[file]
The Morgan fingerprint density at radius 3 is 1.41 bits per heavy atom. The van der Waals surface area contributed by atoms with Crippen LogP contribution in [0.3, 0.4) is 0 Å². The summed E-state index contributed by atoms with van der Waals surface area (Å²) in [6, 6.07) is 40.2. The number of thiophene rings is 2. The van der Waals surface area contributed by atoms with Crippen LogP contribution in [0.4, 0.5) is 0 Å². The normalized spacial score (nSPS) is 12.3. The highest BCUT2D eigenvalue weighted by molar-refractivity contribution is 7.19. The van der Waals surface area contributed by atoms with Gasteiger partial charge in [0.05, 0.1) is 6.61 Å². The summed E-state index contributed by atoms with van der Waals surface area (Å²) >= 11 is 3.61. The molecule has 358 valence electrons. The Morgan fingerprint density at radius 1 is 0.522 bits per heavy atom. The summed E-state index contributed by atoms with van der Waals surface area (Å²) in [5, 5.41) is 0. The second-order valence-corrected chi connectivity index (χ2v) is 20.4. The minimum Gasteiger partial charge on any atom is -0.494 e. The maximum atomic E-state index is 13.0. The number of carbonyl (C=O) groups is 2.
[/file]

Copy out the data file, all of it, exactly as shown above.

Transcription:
The Morgan fingerprint density at radius 3 is 1.41 bits per heavy atom. The van der Waals surface area contributed by atoms with Crippen LogP contribution in [0.3, 0.4) is 0 Å². The summed E-state index contributed by atoms with van der Waals surface area (Å²) in [6, 6.07) is 40.2. The number of thiophene rings is 2. The van der Waals surface area contributed by atoms with Crippen LogP contribution in [0.4, 0.5) is 0 Å². The normalized spacial score (nSPS) is 12.3. The highest BCUT2D eigenvalue weighted by molar-refractivity contribution is 7.19. The van der Waals surface area contributed by atoms with Gasteiger partial charge in [0.05, 0.1) is 6.61 Å². The summed E-state index contributed by atoms with van der Waals surface area (Å²) >= 11 is 3.61. The molecule has 358 valence electrons. The Morgan fingerprint density at radius 1 is 0.522 bits per heavy atom. The summed E-state index contributed by atoms with van der Waals surface area (Å²) in [5, 5.41) is 0. The second-order valence-corrected chi connectivity index (χ2v) is 20.4. The minimum Gasteiger partial charge on any atom is -0.494 e. The maximum atomic E-state index is 13.0. The number of carbonyl (C=O) groups is 2.